Fiber is found solely in plant foods and is largely indigestible, passing through the digestive tract intact. Therefore, it contains no calories but makes you feel full sooner and helps control overeating. Insoluble fiber does not readily dissolve in water and is not broken down by intestinal bacteria. This form of fiber can be found in many foods: grapefruit, oranges, grapes, raisins and dried fruit, okra, sweet potatoes, peas, zucchini, whole wheat bread, granola, papaya, and peaches. While this type of fiber is not as effective as soluble fiber at decreasing your Lousy low-density lipoprotein (LDL) cholesterol (bad cholesterol) levels, it still makes your RealAge younger. Soluble fiber does dissolve or swell in water. It helps regulate metabolism and digestion and stabilizes blood glucose levels by moderating the rate of nutrient absorption. Soluble fiber is found in grains such as oats, oatmeal, barley, and rye; legumes such as beans, peas, and lentils; and cereals such as Cheerios. Fiber, whether it's soluble or insoluble, slows the emptying of the stomach and first part of the intestine, making you feel fuller and less hungry four to eight hours later. Fiber in your breakfast will make you less likely to want a large afternoon snack.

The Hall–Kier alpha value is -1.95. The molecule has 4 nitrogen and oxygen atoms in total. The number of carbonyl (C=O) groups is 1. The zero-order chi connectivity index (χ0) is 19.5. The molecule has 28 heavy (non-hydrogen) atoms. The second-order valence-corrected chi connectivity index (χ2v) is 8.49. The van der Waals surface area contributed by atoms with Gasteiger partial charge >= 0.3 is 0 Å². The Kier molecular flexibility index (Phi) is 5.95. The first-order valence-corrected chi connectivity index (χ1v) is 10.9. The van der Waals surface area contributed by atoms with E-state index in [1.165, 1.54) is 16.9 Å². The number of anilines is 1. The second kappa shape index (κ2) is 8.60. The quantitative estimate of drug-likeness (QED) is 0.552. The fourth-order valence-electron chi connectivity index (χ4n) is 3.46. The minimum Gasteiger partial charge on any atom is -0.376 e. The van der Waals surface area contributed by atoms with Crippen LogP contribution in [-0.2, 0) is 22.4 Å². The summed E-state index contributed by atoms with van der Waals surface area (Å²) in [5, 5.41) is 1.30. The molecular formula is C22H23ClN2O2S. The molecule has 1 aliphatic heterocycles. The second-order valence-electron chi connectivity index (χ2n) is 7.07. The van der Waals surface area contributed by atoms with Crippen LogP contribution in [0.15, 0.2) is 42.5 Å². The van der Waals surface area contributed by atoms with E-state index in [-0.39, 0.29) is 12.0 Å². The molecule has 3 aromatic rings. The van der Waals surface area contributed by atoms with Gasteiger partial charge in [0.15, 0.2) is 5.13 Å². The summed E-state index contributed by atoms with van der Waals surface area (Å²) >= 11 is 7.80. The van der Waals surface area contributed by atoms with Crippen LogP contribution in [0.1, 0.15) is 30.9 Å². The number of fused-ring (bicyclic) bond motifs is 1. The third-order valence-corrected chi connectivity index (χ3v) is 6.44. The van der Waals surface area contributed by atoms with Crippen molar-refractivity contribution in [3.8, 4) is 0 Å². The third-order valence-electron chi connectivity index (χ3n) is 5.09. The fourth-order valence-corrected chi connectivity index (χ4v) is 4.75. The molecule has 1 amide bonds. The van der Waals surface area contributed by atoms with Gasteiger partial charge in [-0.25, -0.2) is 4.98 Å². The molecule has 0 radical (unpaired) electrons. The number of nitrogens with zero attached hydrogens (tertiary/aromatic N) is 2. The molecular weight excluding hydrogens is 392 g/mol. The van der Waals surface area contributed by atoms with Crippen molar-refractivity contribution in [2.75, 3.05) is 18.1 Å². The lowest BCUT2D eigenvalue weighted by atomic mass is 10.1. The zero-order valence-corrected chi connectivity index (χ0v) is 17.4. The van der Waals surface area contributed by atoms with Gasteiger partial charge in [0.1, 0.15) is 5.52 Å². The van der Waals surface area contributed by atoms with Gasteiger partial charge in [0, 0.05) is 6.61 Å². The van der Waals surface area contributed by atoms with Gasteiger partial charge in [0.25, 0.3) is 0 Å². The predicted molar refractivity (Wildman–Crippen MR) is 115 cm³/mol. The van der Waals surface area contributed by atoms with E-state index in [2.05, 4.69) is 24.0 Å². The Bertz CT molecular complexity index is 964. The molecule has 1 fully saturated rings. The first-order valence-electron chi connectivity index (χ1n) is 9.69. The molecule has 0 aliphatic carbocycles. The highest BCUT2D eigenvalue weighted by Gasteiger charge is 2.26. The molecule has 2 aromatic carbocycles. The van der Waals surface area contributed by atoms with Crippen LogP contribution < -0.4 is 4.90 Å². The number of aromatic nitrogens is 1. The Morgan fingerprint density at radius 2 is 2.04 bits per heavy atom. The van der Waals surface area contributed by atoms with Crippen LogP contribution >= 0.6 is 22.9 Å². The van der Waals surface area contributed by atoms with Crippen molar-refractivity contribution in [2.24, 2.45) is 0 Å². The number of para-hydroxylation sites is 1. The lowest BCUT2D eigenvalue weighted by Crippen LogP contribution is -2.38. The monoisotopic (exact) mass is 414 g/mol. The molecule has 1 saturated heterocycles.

In a study of forty-three participants at Northwestern University, a 10-gram increase in the daily intake of cereal fiber decreased the risk of heart attack by 29 percent (making a fifty-five-year-old's RealAge 1.9 years younger). It does not take much cereal to produce a definite effect: In the 2003 evaluation of the National Health and Nutrition Follow-Up Study, a 5-gram increase in cereal fiber-an easy addition to breakfast-reduced all-cause death rates by 12 percent. That alone makes your RealAge about 0.8 years younger. Individuals who eat less fiber also tend to have worse overall diets and to be more sedentary.
A high-fiber diet helps reduce the incidence of hemorrhoids, a condition that can be provoked by excess pressure on the bowel walls caused by the forced bowel movements that often accompany a low-fiber diet.
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